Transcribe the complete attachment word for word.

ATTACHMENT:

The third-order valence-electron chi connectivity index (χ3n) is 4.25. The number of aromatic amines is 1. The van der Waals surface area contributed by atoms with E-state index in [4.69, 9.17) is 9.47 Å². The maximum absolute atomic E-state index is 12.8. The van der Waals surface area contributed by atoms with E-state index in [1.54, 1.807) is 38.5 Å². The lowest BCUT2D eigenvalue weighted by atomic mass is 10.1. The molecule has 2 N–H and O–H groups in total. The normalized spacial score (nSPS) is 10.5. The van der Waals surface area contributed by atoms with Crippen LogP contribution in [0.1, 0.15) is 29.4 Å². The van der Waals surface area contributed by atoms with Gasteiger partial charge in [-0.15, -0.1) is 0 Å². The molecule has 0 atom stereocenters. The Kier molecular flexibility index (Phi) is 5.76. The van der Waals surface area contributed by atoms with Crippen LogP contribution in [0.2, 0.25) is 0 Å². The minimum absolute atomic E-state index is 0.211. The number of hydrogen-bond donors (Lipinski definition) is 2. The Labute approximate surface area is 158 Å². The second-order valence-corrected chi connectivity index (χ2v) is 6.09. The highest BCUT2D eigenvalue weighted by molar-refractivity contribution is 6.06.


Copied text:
The third-order valence-electron chi connectivity index (χ3n) is 4.25. The number of aromatic amines is 1. The van der Waals surface area contributed by atoms with E-state index in [4.69, 9.17) is 9.47 Å². The maximum absolute atomic E-state index is 12.8. The van der Waals surface area contributed by atoms with E-state index in [1.54, 1.807) is 38.5 Å². The lowest BCUT2D eigenvalue weighted by atomic mass is 10.1. The molecule has 2 N–H and O–H groups in total. The normalized spacial score (nSPS) is 10.5. The van der Waals surface area contributed by atoms with Crippen LogP contribution in [0.1, 0.15) is 29.4 Å². The van der Waals surface area contributed by atoms with Gasteiger partial charge in [-0.15, -0.1) is 0 Å². The molecule has 0 atom stereocenters. The Kier molecular flexibility index (Phi) is 5.76. The van der Waals surface area contributed by atoms with Crippen LogP contribution in [0.2, 0.25) is 0 Å². The minimum absolute atomic E-state index is 0.211. The number of hydrogen-bond donors (Lipinski definition) is 2. The Labute approximate surface area is 158 Å². The second-order valence-corrected chi connectivity index (χ2v) is 6.09. The highest BCUT2D eigenvalue weighted by molar-refractivity contribution is 6.06.